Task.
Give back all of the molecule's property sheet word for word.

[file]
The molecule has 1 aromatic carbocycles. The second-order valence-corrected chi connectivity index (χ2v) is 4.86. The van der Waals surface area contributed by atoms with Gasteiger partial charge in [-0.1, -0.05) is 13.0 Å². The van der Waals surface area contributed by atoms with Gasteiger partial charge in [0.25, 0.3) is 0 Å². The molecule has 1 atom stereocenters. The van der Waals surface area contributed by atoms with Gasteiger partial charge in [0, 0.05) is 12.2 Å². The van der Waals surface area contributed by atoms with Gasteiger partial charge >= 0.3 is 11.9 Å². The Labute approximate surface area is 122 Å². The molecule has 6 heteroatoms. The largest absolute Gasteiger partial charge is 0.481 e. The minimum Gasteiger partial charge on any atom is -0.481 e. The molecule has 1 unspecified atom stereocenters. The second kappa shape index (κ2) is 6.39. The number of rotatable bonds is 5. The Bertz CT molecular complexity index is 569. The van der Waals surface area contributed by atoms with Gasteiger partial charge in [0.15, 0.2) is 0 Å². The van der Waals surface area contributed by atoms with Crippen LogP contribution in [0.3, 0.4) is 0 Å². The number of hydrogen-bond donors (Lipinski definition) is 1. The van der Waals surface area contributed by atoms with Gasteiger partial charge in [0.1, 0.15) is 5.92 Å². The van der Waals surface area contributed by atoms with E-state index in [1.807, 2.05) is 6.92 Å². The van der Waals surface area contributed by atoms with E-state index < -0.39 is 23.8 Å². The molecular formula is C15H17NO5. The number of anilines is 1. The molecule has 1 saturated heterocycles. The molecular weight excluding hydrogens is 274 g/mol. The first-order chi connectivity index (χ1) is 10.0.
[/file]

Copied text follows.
The molecule has 1 aromatic carbocycles. The second-order valence-corrected chi connectivity index (χ2v) is 4.86. The van der Waals surface area contributed by atoms with Gasteiger partial charge in [-0.1, -0.05) is 13.0 Å². The van der Waals surface area contributed by atoms with Gasteiger partial charge in [0.25, 0.3) is 0 Å². The molecule has 1 atom stereocenters. The van der Waals surface area contributed by atoms with Gasteiger partial charge in [0, 0.05) is 12.2 Å². The van der Waals surface area contributed by atoms with Gasteiger partial charge >= 0.3 is 11.9 Å². The Labute approximate surface area is 122 Å². The molecule has 6 heteroatoms. The largest absolute Gasteiger partial charge is 0.481 e. The minimum Gasteiger partial charge on any atom is -0.481 e. The molecule has 1 unspecified atom stereocenters. The second kappa shape index (κ2) is 6.39. The number of rotatable bonds is 5. The Bertz CT molecular complexity index is 569. The van der Waals surface area contributed by atoms with Gasteiger partial charge in [0.15, 0.2) is 0 Å². The van der Waals surface area contributed by atoms with Crippen LogP contribution in [0.3, 0.4) is 0 Å². The number of hydrogen-bond donors (Lipinski definition) is 1. The van der Waals surface area contributed by atoms with Gasteiger partial charge in [0.1, 0.15) is 5.92 Å². The van der Waals surface area contributed by atoms with E-state index in [1.807, 2.05) is 6.92 Å². The van der Waals surface area contributed by atoms with E-state index < -0.39 is 23.8 Å². The molecular formula is C15H17NO5. The number of anilines is 1. The molecule has 1 saturated heterocycles. The molecular weight excluding hydrogens is 274 g/mol. The first-order chi connectivity index (χ1) is 10.0.